General Standards

Document No:  67-08-73
 
Revision:  2
 
Date amended:  21-Jan-2014

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The information below is intended to reflect the preferred practice of Main Roads Western Australia ("Main Roads"). Main Roads reserves the right to update this information at any time without notice. If you have any questions or comments please contact Minhdu Nguyen by e-mail or on (08) 9323 4541.

To the extent permitted by law, Main Roads, its employees, agents, authors and contributors are not liable for any loss resulting from any action taken or reliance made by you on the information herein displayed.

 

Revision Register

 

Ed/Version Number Clause Number Description of Revision Date
1 All Guideline Developed.  19-Jun-2002
2 Header  Contact person changed. 21-Jan-2014

Table of Content




1. Chapter 1 of 6. GENERAL STANDARDS

1.1 General
There are a number of rainfall-based methods of peak flow estimation which are widely used in Australian practice. They differ fundamentally in the approach adopted in converting the design rainfall to flows. Analysis of rainfall data from daily and pluviograph rainfall stations throughout Australia has been carried out by the Bureau of Meteorology and a method of extracting the required information for specific areas has been formulated and presented in Australian Rainfall and Runoff (ARR). 

The design flood estimation shall be carried out in accordance with Australian Rainfall And Runoff, A Guide to Flood Estimation 2001.   Guidance on the use of the probabilistic Rational Method and the Index Flood Method is given in Chapters 4 and 5 respectively.

1.2 Site Investigation
Detailed site investigation plays a major role when obtaining design flows.

Catchment characteristics such as size, slope, shape, soil type and vegetation cover should be taken into account when selecting the method for flood estimation.  For example, some techniques recommended by the ARR for flood estimation were based on large catchment areas with steep slopes and rocky impervious soil.  Use of these methods for long narrow shape and flat slope catchments with pervious soils can result in exceptionally high peak flow figures.  Therefore catchment features together with anecdotal evidence and historical flood observations shall be considered and compared with computed design flows.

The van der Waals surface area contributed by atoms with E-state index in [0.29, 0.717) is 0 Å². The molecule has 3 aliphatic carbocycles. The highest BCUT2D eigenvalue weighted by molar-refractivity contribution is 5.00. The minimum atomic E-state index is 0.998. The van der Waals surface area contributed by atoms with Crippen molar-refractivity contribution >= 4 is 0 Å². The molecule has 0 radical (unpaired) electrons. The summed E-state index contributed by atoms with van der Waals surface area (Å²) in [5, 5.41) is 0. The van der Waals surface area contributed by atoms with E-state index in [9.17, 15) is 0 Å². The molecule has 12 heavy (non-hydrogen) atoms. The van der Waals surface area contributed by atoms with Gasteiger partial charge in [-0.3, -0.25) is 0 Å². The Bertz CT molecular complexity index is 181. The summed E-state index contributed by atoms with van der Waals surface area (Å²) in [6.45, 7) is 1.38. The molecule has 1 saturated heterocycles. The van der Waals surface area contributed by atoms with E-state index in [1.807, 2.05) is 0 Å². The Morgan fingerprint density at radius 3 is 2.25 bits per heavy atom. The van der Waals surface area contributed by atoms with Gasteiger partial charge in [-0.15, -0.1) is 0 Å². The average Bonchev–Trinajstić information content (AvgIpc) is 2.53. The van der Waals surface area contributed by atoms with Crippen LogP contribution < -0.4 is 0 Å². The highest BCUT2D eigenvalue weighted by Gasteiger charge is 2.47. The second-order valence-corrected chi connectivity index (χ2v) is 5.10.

Information regarding the past flood event can be gathered using evidence such as debris marks on trees and watermarks on permanent structures like walls, retaining walls, bridge piers etc during site visits.

Further information on past events can be gathered from local people.  This information should be used carefully because memories are often not clear. People can often provide photos or identify a point on the ground or feature where the flood level peaked.  

Misleading flood information concerning the depth over a road sometimes occurs too.  People normally describe depths from some feature such as a guidepost located at the edge of the road. However the depth at the centreline from which floodway analysis is undertaken is about 150mm less than at the road edge(depending on road width and crossfall).


1.3 Catchment Analysis
Catchments can be defined from either topographical mapping or from stereoscopic aerial photographs.

Main Roads has a library of mapping and aerial photography.  Prior to the purchase of this material for use on Main Roads projects, designers and Project Managers should contact the following persons to identify what information Main Roads currently has:
Senior Mapping Surveyor for aerial photography on 9323 4669
Data Manager for mapping information on 9323 4655

Guidance on the purchase and use of aerial photography can be found in the document Aerial Photography.

In some sections of the Western Australia the contour interval on the mapping is large which can make the catchments difficult to accurately define. In these situations it is important that the designer undertake a detailed site investigation as described in Section 1.2 to confirm where possible the magnitude of the design flood.


1.4 Flood Information

Main Roads Waterways Branch and Regional Offices have very comprehensive flood information which has been collected from past major flood events at major waterways around the state.  This historical information  is very useful as a comparison with derived values and may identify the need for further investigation to resolve any anomalies.
 

1.5 Documentation
Accompanying any design flows for Main Roads shall be a brief report (the report of  design flows shall be incorporated within the design report for the project if applicable, or submitted separately for review) containing as a minimum the following information:
    • How the design flows were calculated e.g. the Index Flood Method was used.
    • Justification for the method used.
    • What background information - scale of topographically mapping, contour   
      interval etc.
    • Any site observations made that were used to justify reduction / increase in 
      design  flows or confirmation of design flows.
    • Any assumptions used for the determination of the design flows.
    • Plan / copies of aerial photographs showing the catchments, the proposed 
      alignment and road chainage system.

References
Australian Rainfall And Runoff; A Guide to Flood Estimation, Volume 1, 2001.
Australian Rainfall And Runoff; A Guide to Flood Estimation, Volume 2, 1987.